“Stranger Things” was hailed for its warm 1980s vibes when it hit Netflix in 2016. The show seemed nostalgic for Steven Spielberg’s fare: sci-fi and fantasy films like “ET the Extra-Terrestrial” and “ The Goonies”, which relies on young protagonists and provides minor thrills.
Aside from a beloved teenager, Barb, the first season’s death count was low and the scares were less grisly. Even Season 3, which celebrated the quintessential action hero (largely referencing “Rambo” and “Terminator”), had less bloodshed.
Fast forward to season 4, which is now streaming on Netflix, and viewers will see a significant shift in tone for the nostalgic, hint-rich hit show. Those 80s references have gone dark.
Breakout star Joseph Quinn, who plays new character Eddie Munson, leader of the Hell Fire Club, acknowledged the change during a recent Netflix press conference. “The consequences are more extreme; horror is scarier. It’s bloodier,” he told the Seattle Times. “It’s more adult in all aspects, I think. There isn’t a track that isn’t darker than previous seasons.
The fourth season feels less like science fiction and more like horror. In addition to 1980s slasher films, Stephen King’s “IT” comes to mind, as the book and subsequent film adaptations feature twisted, vengeful bullies almost as gruesome as the monster that hunts Derry’s children.
Season 4 of “Stranger Things” has many bullies. There are the sinister children that telekinetic Eleven (Millie Bobby Brown) endures in California, and the gun-toting jocks that the other protagonists face in Hawkins, Indiana. Child test subjects of a twisted lab turn out to be monstrous. And – yes, spoiler alert – a young boy terrorizes his family and adds to the empty darkness of the Upside Down in unimaginable ways.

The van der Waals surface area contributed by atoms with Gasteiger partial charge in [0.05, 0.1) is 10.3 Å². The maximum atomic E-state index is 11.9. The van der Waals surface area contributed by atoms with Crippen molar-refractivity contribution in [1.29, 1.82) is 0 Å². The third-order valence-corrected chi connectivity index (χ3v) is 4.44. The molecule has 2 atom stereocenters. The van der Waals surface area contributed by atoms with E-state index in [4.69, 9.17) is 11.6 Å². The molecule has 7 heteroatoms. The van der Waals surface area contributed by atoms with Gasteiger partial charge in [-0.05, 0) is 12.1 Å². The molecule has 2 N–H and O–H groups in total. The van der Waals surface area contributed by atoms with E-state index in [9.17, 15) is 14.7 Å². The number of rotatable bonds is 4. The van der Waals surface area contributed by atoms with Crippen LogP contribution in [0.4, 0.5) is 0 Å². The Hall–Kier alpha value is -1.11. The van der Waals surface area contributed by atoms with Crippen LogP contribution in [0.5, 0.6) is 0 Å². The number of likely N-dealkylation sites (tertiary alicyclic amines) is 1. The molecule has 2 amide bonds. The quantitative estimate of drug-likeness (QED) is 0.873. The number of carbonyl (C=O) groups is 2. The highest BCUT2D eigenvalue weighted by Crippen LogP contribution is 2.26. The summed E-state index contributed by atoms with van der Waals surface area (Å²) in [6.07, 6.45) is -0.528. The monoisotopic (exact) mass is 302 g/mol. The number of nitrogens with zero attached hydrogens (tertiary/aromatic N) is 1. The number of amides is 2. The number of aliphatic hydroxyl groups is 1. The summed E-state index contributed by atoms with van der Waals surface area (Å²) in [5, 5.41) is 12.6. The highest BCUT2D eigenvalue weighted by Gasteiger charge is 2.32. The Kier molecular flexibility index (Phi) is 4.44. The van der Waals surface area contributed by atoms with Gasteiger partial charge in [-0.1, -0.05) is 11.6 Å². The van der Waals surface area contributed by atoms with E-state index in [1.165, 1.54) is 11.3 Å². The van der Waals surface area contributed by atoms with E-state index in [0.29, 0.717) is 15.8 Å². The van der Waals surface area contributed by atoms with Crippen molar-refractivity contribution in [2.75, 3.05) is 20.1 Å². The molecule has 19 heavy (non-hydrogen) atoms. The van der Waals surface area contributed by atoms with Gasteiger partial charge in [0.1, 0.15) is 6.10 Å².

“Each season the characters get older, and the horror has to grow with them,” said Wickham Clayton, author of “SEE! LISTEN! CUT! KILL!: Live Friday the 13th.”
Season four big bad Vecna remembers slasher villain Freddy Krueger from 1984’s “A Nightmare on Elm Street.”
“Vecna is a creature that haunts teenagers, tapping into their guilt and fears, sending them into trances that culminate in killing them in those trance states,” Clayton said. “The plot of the characters’ deaths, down to the detail of their elevation to the ceiling, and then a character named Eddie, an outsider to the community, suspected murderer and hunted, comes straight from the first half of ‘Nightmare.’ through the characters of Tina and Rod.
Even the sounds, lighting, and sets of the trance sequences are on par with the “Nightmare” franchise, and the show features a cameo from Robert Englund, who played Freddy on the show. Pop culture buff Dustin (Gaten Matarazzo) even names the movie for good measure.
‘Stranger Things,’ which dressed its stars as Ghostbusters in season 2 and catapulted Kate Bush’s 1985 hit ‘Running Up That Hill’ to the top of the charts this year, wears its pop culture obsession on its sleeves. . This season features a natural progression in genre and tone as the show’s teenage heroes grow up.